“I gained quite an understanding of your position”.
These words remain with me after recently acting as an Assistant Mediator with Core for the first time having completed my training with Core at the end of last year. Mediation itself isn’t new to me though. I first used mediation many years ago in a long standing dispute. As John put it, at that time, mediation was very much for the “pioneers”. Now it’s much more recognised of course. So coming back to what attracted me to do the course after so many years? Well a few things I suppose:-
So, how did an actual mediation feel as compared to the course?
Remarkably similar. So much so that at one point in the morning I remarked to our mediator “my goodness this is just exactly like the course, how do you manage to make the course so similar to the real thing?”
What were the similarities?
The stages of the process were pretty much as explained and practised during the course. The feeling of the dispute opening out and then narrowing again felt very similar to the course. The way parties engaged with the process (with advisers or not) felt like the course.
Also during the course the scenarios don’t shy away from the emotional and relational aspects of disputes.
During the course, we discussed many times how it’s not in the black and white that the real substance lies. Instead it’s in the shades of grey or “in the margins”. An example of this was the milliseconds lying between medals in swimming competitions. Too small almost to imagine in the mind these milliseconds made all the difference when it came to leaving with a medal or without one.
So in the margins here, as often, there was an untold story. A story which had grown uncontrolled in the letters and papers. The first joint meeting felt like a release of pressure, a chance to hear the back story in a human and relaxed setting. For me it felt like the dispute had retaken humanity in its grasp away from the black and white words which had defined relationships for so long. From this came the “I gained quite an understanding of your position”. Of course, nothing had changed in positions, no facts had altered but it was just that, stripped away from the papers, this was the first time parties had spoken to each other about their real, heart felt needs and fears. This is surely the power of mediation – the power of conversation from the heart.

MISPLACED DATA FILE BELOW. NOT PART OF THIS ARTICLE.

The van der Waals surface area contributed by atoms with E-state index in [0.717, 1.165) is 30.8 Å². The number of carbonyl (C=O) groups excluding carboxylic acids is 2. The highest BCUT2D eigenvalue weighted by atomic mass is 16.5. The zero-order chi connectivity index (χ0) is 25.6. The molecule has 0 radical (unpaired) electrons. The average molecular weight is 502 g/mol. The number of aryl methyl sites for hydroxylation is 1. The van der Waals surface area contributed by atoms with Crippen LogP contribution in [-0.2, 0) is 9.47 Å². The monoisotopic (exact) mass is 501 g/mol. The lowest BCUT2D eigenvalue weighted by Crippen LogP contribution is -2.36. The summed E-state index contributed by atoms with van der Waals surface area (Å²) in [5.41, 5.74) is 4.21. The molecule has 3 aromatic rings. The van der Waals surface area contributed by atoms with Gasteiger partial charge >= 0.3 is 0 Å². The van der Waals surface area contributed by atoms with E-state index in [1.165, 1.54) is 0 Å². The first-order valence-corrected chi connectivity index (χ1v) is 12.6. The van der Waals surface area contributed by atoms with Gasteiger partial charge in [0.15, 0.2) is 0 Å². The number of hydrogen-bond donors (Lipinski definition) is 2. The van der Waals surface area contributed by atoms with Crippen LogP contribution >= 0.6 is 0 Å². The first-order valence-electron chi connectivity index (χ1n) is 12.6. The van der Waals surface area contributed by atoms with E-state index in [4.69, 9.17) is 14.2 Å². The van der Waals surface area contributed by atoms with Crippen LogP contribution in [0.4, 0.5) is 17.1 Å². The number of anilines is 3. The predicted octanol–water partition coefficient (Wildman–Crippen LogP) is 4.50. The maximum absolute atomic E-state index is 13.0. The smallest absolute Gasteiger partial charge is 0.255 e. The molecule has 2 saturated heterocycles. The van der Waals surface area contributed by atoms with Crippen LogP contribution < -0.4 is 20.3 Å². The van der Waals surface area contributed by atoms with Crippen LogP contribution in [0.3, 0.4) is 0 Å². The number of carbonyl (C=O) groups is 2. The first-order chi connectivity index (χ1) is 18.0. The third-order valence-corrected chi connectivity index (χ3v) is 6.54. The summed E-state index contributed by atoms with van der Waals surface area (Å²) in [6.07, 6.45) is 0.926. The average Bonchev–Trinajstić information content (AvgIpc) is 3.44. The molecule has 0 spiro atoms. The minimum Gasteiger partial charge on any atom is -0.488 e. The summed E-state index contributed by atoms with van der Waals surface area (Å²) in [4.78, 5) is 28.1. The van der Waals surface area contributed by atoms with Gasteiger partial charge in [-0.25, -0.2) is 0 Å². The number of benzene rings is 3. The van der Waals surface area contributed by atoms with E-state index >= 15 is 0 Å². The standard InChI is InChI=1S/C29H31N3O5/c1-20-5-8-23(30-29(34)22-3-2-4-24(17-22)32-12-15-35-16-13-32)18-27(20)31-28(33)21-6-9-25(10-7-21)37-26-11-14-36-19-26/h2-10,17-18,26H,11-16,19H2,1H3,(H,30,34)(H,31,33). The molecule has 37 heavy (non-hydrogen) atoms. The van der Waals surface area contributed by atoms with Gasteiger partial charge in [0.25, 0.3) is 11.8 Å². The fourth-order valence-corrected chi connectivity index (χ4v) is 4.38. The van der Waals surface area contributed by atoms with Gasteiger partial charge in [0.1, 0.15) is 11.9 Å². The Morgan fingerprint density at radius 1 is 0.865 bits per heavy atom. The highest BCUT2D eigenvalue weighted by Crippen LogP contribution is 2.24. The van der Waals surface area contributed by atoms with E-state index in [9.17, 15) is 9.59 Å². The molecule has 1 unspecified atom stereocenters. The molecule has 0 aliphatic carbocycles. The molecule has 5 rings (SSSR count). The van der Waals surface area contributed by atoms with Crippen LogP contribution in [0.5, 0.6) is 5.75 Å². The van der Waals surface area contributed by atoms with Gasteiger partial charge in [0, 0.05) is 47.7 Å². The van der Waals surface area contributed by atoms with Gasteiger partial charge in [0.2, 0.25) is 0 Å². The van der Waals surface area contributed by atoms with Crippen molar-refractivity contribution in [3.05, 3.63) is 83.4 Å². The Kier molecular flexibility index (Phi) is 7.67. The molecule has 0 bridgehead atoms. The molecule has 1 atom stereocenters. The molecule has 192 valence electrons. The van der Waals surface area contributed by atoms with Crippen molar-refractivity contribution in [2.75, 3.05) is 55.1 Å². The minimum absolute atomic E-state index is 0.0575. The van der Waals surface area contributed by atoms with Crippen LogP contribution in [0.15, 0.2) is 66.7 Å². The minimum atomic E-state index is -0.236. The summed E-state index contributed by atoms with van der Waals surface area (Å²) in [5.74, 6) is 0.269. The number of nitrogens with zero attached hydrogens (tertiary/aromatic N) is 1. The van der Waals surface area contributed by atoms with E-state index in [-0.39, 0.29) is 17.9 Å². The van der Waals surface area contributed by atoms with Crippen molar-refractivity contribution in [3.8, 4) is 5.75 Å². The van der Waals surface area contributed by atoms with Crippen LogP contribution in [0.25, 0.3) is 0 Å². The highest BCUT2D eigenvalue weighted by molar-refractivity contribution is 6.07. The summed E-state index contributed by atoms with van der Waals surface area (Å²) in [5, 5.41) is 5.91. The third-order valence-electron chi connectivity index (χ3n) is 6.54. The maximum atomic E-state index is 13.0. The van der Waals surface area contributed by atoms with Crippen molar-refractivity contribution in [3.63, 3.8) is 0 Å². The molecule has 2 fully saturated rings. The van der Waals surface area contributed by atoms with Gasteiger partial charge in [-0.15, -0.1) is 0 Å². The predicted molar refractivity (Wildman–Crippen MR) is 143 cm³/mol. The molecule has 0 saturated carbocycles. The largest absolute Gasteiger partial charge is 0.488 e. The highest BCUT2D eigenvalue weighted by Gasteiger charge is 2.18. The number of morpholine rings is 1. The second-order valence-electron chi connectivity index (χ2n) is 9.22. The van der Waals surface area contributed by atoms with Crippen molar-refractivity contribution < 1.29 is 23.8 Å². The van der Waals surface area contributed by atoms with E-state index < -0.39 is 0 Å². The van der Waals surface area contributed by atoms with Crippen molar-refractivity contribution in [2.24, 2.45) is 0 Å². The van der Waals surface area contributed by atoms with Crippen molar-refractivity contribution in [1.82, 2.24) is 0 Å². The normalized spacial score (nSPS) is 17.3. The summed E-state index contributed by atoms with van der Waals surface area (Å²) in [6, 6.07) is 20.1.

As the day progressed, I again expressed the thought that this is so like the course. From reality testing parties’ respective positions, to discussing and drilling down into best alternatives to negotiated settlements. It was great seeing the course come to life. And of course the examples during the course always had that “human” dimension to them. I remember one of the examples with a particularly angry party and being advised to “step into that anger and not away from it. Acknowledge it and give it its place”. This is the value of the course – being able to practice in a safe space in scenarios which bear all the same hallmarks as real life.
What were the turning points in the real mediation?
I think for me one of the points which felt like a turning point was when the parties came together for the first time to speak about where they were coming from. It felt from that moment like a weight had lifted and there was hope for settlement.
What will you take home from the mediation?
That real curiosity and a willingness to “gain quite an understanding of your position” no matter how far down a road things have advanced is still possible, desirable and could lead to a very different road indeed.
By Angie Meffan-Main, Policy Profession Manager, Directorate for Local Governments and Communities, Scottish Government